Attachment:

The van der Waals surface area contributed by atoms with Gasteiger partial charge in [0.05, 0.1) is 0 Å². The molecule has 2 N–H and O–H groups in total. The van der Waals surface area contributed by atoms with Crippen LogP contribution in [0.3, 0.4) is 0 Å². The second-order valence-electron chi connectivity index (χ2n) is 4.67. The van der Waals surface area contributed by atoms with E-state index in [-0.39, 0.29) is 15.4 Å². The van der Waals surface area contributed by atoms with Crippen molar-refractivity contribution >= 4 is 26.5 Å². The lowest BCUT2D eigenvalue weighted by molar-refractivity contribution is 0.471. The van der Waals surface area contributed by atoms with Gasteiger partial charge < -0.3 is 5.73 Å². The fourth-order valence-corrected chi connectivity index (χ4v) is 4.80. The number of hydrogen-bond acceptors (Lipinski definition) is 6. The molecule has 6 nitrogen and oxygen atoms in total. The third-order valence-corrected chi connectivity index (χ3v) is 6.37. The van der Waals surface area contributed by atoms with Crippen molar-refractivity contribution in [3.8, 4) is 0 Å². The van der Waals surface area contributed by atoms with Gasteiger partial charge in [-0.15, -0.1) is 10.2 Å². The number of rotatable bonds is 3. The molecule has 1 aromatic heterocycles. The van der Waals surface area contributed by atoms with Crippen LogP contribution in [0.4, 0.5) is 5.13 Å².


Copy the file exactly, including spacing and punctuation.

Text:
The van der Waals surface area contributed by atoms with Gasteiger partial charge in [0.05, 0.1) is 0 Å². The molecule has 2 N–H and O–H groups in total. The van der Waals surface area contributed by atoms with Crippen LogP contribution in [0.3, 0.4) is 0 Å². The second-order valence-electron chi connectivity index (χ2n) is 4.67. The van der Waals surface area contributed by atoms with E-state index in [-0.39, 0.29) is 15.4 Å². The van der Waals surface area contributed by atoms with Crippen molar-refractivity contribution >= 4 is 26.5 Å². The lowest BCUT2D eigenvalue weighted by molar-refractivity contribution is 0.471. The van der Waals surface area contributed by atoms with Gasteiger partial charge < -0.3 is 5.73 Å². The fourth-order valence-corrected chi connectivity index (χ4v) is 4.80. The number of hydrogen-bond acceptors (Lipinski definition) is 6. The molecule has 6 nitrogen and oxygen atoms in total. The third-order valence-corrected chi connectivity index (χ3v) is 6.37. The van der Waals surface area contributed by atoms with Crippen molar-refractivity contribution in [3.8, 4) is 0 Å². The van der Waals surface area contributed by atoms with Gasteiger partial charge in [-0.15, -0.1) is 10.2 Å². The number of rotatable bonds is 3. The molecule has 1 aromatic heterocycles. The van der Waals surface area contributed by atoms with Crippen LogP contribution in [0.4, 0.5) is 5.13 Å².